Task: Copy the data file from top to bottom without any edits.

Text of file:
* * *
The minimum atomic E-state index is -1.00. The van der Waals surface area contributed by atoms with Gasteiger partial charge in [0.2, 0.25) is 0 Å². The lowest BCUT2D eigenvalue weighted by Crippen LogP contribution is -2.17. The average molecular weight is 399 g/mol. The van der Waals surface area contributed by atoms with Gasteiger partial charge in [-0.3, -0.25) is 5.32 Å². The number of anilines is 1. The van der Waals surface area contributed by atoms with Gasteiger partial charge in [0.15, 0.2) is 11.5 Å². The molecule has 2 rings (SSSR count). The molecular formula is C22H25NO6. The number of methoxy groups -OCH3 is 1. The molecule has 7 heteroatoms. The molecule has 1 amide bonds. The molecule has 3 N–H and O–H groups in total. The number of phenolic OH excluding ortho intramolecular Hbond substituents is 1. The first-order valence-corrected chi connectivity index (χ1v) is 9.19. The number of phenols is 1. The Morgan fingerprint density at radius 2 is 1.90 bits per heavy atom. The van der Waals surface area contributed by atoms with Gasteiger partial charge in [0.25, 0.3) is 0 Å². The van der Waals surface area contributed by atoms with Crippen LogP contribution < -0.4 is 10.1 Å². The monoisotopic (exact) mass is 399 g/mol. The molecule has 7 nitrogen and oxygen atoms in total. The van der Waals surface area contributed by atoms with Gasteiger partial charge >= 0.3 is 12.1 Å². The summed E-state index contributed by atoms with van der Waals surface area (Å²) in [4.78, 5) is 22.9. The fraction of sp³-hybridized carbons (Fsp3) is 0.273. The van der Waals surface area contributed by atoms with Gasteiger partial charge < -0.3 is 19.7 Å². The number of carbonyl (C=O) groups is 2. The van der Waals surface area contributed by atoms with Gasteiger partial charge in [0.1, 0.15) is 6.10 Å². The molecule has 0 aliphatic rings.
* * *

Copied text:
The minimum atomic E-state index is -1.00. The van der Waals surface area contributed by atoms with Gasteiger partial charge in [0.2, 0.25) is 0 Å². The lowest BCUT2D eigenvalue weighted by Crippen LogP contribution is -2.17. The average molecular weight is 399 g/mol. The van der Waals surface area contributed by atoms with Gasteiger partial charge in [-0.3, -0.25) is 5.32 Å². The number of anilines is 1. The van der Waals surface area contributed by atoms with Gasteiger partial charge in [0.15, 0.2) is 11.5 Å². The molecule has 2 rings (SSSR count). The molecular formula is C22H25NO6. The number of methoxy groups -OCH3 is 1. The molecule has 7 heteroatoms. The molecule has 1 amide bonds. The molecule has 3 N–H and O–H groups in total. The number of phenolic OH excluding ortho intramolecular Hbond substituents is 1. The first-order valence-corrected chi connectivity index (χ1v) is 9.19. The number of phenols is 1. The Morgan fingerprint density at radius 2 is 1.90 bits per heavy atom. The van der Waals surface area contributed by atoms with Gasteiger partial charge in [0.25, 0.3) is 0 Å². The van der Waals surface area contributed by atoms with Crippen LogP contribution < -0.4 is 10.1 Å². The monoisotopic (exact) mass is 399 g/mol. The molecule has 7 nitrogen and oxygen atoms in total. The van der Waals surface area contributed by atoms with Gasteiger partial charge >= 0.3 is 12.1 Å². The summed E-state index contributed by atoms with van der Waals surface area (Å²) in [4.78, 5) is 22.9. The fraction of sp³-hybridized carbons (Fsp3) is 0.273. The van der Waals surface area contributed by atoms with Gasteiger partial charge < -0.3 is 19.7 Å². The number of carbonyl (C=O) groups is 2. The van der Waals surface area contributed by atoms with Gasteiger partial charge in [0.1, 0.15) is 6.10 Å². The molecule has 0 aliphatic rings.